Those Infamous Grades and
Letters of Recommendation
Jeanne Curran and Susan R. Takata
Copyright July 1999.
California State University, Dominguez Hills
University of Wisconsin, Parkside
Latest update: September 3, 1999
Faculty on the Site.
I. A Little Authentication Theory:
Understanding the Ideas Behind "Grades" and Evaluation Reports
The Measurement of Competence and Learning
Authentication as an Interactive Project
The Gifts of Hierarchy and Our Comfort with Labelling
Sample "Dog" Letter: "That Could Be My Dog!"
"Dog" Letters Mean No Specifics Are Known
Forms to Guide Us Through Interactive Measures
II. A Little Authentication Policy:
Socially Constructing the Reality of "Competence"
Asking the DOG LETTER Questions
Asking the Skills Questions
Asking the Character Questions Not up yet. July 6
Anticipating THE Form Not up yet. July 6 These are bits and pieces from Susan and Jeanne's Career Book
New Edition, Copyright, May 1999, Jeanne Curran and Susan R. Takata.
III. A Little Authentication Praxis:
A. Creating through Inclusion and Sharing
Interactive Sharing of Measures that Work for Student and Teacher
Authentication of Knowledge as a Necessarily Shared Project
Doing Your Homework Not up yet. July 6
Following Through Not up yet. July 6
Permission to reproduce and use under "fair use" for your students.
Not to be used for publication or any "for profit" venture.
This is a partial posting to be completed in Summer 1999.
Anticipating THE Form Not up yet. July 6
These are bits and pieces from Susan and Jeanne's Career Book
New Edition, Copyright, May 1999, Jeanne Curran and Susan R. Takata.
We approached this file from the perspective of letters of recommendation, for at each end of semester students suddenly realize they need letters for applications for jobs, for internships, for professional programs, whatever. But most of us need them, and most of us are generally unprepared to seek them and to assure that those we get represent good measures of our actual competence and value.
Many of you, already on the second day of class, asked for such letters, for you are preparing for graduation and new pursuits. The policy of Dear Habermas is to prepare you to work interactively with the teacher to guarantee that your learning and your skills are fairly and well represented. We incorporate such learning into everything we teach. And at the end of the course we write a recommendation for each of you on what we perceive as your learning in the course.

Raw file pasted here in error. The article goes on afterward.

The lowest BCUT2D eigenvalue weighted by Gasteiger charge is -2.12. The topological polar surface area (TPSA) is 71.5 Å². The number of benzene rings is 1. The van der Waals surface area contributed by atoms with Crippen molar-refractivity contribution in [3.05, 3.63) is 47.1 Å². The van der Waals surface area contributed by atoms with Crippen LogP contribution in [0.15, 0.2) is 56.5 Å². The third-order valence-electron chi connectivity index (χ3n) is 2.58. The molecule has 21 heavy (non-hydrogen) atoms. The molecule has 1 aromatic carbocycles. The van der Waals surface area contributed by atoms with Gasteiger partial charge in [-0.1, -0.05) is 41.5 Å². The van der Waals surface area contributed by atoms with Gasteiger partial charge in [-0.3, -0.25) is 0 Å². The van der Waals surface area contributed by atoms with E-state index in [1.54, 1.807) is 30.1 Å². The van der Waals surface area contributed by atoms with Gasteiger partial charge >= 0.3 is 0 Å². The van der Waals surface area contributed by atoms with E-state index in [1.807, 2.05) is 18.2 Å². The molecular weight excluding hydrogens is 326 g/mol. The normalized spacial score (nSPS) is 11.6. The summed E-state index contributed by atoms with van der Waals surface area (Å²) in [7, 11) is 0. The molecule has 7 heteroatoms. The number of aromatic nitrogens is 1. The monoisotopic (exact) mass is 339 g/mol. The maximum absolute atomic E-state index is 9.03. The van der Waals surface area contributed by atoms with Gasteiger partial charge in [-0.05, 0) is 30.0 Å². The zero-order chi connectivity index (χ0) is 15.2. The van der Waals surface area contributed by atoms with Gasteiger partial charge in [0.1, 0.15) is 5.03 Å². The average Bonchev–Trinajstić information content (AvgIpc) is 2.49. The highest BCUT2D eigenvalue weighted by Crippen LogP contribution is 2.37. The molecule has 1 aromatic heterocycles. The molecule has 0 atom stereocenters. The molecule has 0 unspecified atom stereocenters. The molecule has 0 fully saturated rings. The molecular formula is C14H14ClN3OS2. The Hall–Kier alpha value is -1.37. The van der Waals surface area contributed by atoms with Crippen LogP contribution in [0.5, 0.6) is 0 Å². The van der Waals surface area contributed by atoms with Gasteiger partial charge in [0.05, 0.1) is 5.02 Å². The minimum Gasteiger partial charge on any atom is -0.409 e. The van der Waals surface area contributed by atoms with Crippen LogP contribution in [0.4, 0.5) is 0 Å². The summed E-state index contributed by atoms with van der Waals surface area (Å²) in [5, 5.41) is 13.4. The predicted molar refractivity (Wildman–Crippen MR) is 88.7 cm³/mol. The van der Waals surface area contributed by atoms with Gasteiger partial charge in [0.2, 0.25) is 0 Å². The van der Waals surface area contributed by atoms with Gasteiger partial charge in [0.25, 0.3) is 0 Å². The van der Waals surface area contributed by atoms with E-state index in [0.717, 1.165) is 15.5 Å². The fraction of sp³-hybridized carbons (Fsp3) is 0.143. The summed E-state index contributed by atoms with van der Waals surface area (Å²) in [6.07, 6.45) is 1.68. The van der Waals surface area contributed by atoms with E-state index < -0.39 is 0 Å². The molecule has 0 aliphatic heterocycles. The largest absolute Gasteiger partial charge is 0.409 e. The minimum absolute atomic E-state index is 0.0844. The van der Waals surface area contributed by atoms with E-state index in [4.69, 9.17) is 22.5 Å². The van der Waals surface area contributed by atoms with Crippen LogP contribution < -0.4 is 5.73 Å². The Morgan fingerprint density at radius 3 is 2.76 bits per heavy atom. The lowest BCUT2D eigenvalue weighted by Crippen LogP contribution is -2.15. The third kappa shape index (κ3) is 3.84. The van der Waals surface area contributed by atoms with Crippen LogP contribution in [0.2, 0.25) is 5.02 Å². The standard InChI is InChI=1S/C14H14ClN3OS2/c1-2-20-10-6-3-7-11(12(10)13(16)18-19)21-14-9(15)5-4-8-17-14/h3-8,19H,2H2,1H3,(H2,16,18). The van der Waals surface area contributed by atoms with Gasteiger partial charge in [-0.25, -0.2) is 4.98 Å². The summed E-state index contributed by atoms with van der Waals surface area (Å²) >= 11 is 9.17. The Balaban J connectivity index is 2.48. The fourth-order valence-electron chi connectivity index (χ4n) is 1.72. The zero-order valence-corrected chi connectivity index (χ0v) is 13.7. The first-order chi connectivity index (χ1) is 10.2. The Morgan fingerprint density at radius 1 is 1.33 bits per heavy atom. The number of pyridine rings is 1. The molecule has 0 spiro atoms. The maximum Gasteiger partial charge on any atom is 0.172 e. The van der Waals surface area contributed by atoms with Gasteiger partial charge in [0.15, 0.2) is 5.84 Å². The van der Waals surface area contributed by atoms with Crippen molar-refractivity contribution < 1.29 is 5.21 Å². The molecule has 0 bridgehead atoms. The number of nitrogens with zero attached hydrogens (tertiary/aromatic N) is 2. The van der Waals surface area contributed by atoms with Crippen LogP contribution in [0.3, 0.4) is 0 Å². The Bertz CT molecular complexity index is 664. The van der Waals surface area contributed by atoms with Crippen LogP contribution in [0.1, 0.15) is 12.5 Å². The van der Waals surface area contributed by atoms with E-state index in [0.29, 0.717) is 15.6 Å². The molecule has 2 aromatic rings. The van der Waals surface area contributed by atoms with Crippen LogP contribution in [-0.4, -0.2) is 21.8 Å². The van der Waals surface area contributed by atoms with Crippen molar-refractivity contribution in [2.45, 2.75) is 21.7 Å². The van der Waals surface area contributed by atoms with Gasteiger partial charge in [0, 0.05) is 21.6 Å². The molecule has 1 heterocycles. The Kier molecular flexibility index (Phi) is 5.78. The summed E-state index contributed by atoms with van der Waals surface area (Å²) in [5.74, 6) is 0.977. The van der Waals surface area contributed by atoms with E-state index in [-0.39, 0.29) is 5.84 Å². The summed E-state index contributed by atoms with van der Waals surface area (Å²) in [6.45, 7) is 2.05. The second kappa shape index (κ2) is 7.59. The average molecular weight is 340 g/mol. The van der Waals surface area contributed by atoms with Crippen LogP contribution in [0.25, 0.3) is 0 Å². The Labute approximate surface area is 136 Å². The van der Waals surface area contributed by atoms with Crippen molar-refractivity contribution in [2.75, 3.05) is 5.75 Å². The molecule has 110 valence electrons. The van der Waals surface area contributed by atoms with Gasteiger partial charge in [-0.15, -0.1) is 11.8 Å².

It is your responsibility to read and discuss our theoretical perspective so that you have an opportunity to contribute to that theory, and to the policy which results from it. The final recommendation must be developed over the semester interactively so that it truly represents you.
This amounts essentially to our theory on how to measure what our students have learned, and how to allow them inclusion in that measurement. This brief paper offers you our theoretical perspective, how we translate that into policy, and some hypotheses we have about what will work in practice. Consider adding to this text as you actually experience learning as we are describing it. That allows your validity claims to be heard in good faith, and it provides for interdependence in the social construction of the relationship which binds student and teacher.
There are many problems of measurement in interactively preparing with students effective competency statements for both academic and career purposes. In some ways the claim to competence is the most important validity claim any of us will ever make. We need to find a community of others that will hear that claim in good faith, and accept us, for that claim shapes the roles and activities to which we will have access in the normal transactions of everyday life.
There are many contexts I have experienced that do not fit the normative narrative of learning in the traditional academy. These are some of the concerns I see in those contexts, and issues for which I want measures: